Solar-panel exporters try to counter US tariffs

Updated: 2012-12-07 12:56

By Qidong Zhang in San Francisco (China Daily)

  Print Mail Large Medium  Small 分享按钮 0

All three companies have shares that trade on the New York Stock Exchange, and Solyndra claims they used that access to raise capital to help drive out US competition.

Special:Chinese enterprises in the US

"The allegations are baseless," Suntech's Frost said. "The lawsuit is a misguided effort by Solyndra to find scapegoats for its failure to commercialize its technology at a competitive price point. Solyndra's competitive advantage was to solve the problem of expensive silicon; when silicon prices crashed, Solyndra's technology became obsolete."

Mendenhall, of Trina, said, "Solyndra is positioning a story that ascribes blame to others as opposed to taking responsibility for its own poor business decisions and consequent market failures."

Both Suntech and Trina expressed determination to "vigorously" defend themselves against the lawsuit.

Before its September 2011 bankruptcy filing, Solyndra provided fuel for partisan critics of President Barack Obama. His administration guaranteed $535 million in loans so that the company could deal with excess manufacturing capacity in the solar industry.


Chinese solar panel makers condemn US ruling

US upholds high tariffs on solar panel imports

Solving solar panel friction through dialogue

US ruling on solar panels 'unreasonable'

A trade war wouldn't hurt only the US and China, but also the global market for solar panels and the electricity-producing crystalline silicon photovoltaic, or PV, cells that go into them. That's the view of Robert Wu, chairman of the US-China Green Energy Council, a San Francisco trade group that promotes cross-border ties in the industry.

"It isn't fair to blame Chinese companies for selling cheaper products," he said. "On the contrary, consumers in the US have largely benefited from the drastic drop in prices."

According to Frost, the US market for solar-power equipment is projected to continue growing fast. Still, Suntech was finding it difficult to manufacture efficiently in the US given the price depression caused by oversupply. The company produces about 50,000 panels a year at its plant in Goodyear, Arizona, for customers interested in domestically made gear.

Regardless of the tariffs, Suntech will rely on its broad supply chain and manufacturing sites in China, Japan and the US to provide customers with high-quality, affordable panels, Frost said.

"We expect continued growth particularly in large-scale commercial installations, as solar becomes competitive in more states across the country. We anticipate the US and China, the world's two largest energy consumers, will also become the world's two largest solar consumers by the end of the decade."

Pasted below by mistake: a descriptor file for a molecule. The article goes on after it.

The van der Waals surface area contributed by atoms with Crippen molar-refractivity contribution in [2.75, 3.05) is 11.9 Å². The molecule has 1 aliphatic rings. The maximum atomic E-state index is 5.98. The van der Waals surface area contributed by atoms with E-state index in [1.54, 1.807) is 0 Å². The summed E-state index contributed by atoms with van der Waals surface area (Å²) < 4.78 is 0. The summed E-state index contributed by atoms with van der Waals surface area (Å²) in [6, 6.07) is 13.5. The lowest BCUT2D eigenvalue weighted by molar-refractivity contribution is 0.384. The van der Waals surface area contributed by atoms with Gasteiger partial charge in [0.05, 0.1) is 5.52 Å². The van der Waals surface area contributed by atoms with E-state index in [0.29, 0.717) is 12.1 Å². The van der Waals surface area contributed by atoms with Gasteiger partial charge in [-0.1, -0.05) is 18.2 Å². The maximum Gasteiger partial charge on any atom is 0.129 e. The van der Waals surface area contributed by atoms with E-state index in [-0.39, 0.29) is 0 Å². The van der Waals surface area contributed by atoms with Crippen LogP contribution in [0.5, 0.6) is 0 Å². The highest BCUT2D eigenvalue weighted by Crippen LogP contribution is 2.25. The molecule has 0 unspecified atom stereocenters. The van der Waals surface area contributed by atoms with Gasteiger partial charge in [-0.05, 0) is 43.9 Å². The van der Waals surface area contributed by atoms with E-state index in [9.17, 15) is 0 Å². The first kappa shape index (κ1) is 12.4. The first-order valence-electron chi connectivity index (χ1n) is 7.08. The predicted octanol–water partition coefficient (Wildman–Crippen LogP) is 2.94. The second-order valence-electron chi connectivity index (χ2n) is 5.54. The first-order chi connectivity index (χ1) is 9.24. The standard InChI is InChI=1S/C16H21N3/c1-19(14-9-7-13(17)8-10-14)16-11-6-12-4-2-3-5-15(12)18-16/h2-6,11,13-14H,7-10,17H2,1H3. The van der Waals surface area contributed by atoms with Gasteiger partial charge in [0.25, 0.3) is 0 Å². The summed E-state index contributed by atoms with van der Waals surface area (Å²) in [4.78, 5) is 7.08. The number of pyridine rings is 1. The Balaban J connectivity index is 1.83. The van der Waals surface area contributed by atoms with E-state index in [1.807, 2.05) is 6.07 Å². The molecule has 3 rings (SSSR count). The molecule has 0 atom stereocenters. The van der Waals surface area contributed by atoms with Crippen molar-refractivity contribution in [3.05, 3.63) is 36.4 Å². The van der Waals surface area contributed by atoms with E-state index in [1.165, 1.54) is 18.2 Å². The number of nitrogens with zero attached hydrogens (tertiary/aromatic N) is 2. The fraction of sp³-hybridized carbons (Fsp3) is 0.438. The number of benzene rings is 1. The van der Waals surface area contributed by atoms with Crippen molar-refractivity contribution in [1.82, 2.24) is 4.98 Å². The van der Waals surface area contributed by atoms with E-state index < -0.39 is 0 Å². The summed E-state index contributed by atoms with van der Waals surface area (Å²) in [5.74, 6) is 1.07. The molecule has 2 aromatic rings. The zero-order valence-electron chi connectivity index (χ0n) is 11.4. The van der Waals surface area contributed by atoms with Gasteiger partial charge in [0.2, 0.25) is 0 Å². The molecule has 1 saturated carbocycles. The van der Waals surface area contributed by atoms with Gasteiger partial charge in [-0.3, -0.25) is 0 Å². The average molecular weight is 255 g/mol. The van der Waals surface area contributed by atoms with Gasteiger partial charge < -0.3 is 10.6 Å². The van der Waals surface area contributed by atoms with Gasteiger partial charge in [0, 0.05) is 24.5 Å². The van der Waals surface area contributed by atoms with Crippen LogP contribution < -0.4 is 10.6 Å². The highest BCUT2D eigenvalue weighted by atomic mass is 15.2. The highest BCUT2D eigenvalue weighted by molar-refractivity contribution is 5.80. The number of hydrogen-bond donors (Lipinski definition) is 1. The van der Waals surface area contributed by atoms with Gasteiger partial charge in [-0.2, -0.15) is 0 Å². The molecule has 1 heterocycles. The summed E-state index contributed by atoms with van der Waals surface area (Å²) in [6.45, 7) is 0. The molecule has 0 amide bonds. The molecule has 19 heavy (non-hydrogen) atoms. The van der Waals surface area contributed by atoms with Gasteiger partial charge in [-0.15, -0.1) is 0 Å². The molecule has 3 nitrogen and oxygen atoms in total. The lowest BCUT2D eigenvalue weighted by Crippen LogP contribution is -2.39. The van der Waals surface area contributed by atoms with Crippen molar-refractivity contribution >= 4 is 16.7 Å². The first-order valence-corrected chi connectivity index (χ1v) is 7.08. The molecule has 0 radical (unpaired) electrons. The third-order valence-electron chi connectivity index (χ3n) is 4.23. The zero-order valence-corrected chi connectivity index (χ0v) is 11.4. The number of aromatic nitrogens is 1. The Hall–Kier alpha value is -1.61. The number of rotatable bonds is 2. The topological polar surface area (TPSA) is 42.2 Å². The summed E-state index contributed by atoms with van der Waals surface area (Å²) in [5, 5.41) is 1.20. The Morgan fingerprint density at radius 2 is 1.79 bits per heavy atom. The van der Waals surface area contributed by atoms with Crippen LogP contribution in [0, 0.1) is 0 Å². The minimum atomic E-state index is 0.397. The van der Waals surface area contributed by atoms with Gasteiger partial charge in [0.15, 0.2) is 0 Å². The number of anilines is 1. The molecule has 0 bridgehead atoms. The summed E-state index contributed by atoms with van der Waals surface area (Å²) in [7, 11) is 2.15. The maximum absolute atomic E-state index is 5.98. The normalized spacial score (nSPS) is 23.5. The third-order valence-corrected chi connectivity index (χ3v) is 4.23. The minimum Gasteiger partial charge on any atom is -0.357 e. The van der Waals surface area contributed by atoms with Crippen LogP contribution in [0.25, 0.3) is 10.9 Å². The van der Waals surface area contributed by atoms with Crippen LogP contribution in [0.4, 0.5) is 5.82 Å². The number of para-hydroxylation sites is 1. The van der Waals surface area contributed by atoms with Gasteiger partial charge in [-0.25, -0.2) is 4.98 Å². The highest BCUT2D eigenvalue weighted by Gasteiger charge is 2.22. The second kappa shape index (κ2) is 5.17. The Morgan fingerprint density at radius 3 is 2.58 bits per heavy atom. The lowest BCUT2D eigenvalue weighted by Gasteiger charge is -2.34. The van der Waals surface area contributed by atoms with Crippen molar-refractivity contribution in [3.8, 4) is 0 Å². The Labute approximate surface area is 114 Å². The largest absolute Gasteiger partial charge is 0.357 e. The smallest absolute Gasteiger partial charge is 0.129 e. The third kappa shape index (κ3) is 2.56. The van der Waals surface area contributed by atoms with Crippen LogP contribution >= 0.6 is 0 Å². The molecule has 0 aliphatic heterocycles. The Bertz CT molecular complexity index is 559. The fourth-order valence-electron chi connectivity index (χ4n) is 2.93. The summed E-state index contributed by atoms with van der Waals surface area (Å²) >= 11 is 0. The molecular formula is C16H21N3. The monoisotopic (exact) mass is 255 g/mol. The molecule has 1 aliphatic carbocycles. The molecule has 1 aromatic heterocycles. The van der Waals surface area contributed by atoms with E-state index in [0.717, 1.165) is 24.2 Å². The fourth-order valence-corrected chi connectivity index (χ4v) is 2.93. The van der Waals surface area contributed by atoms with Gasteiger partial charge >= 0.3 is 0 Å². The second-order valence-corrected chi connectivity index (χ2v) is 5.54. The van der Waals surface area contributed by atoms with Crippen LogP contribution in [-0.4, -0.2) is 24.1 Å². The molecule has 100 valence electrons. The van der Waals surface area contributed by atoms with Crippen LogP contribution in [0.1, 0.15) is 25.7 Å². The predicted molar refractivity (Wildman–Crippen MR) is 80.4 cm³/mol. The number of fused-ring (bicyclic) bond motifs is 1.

Trina Solar, with over 20 offices worldwide, has made a significant investment in the US and expects the market to keep expanding, Mendenhall said.

"We are strongly committed to sustainable solar manufacturing through continuous innovation and industry-leading environmental and corporate social responsibility," he said, pointing to industry awards for innovation and its donation of 200 PV panels (worth about $75,000) for a charitable project in Haiti.

The companies' optimism is based on strong growth in the US industry so far in 2012. According to the Solar Energy Industry Association, the sector's April-to-June quarter was its second-best ever, with 772 MW of solar electric capacity installed. That was 125 percent more than in last year's second quarter.

The upward trend is likely to continue, according to US Solar Market Insight, a quarterly publication of the association and GTM Research, which analyzes the renewable-energy industry: "As the US solar industry progresses toward 2016, it is becoming increasingly clear that system prices will fall significantly. This will enable a substantial volume of installations in some states to be built using only federal incentives.

"As system prices continue to fall," the report said, "additional markets will open up and drive demand despite the likelihood of waning state-level financial support for solar projects. Effective state policies, particularly those pertaining to net-metering and permitting, will still be needed in order to accelerate deployment in some markets."

Shi Zhengrong, Suntech's executive chairman and chief strategy officer, wrote in a blog post that the industry is "at the start of a new chapter. Solar is still the future - but it's ready today.

"To continue our progress, we can't afford to be distracted by international trade disputes," he added. "We need to encourage national policy-makers to engage in constructive dialogue to avert a solar trade war that would harm the many for the benefit of the few. We have to keep our eyes on the prize of deploying affordable solar energy for everyone, everywhere."

(China Daily 12/07/2012 page8)

Previous Page 1 2 Next Page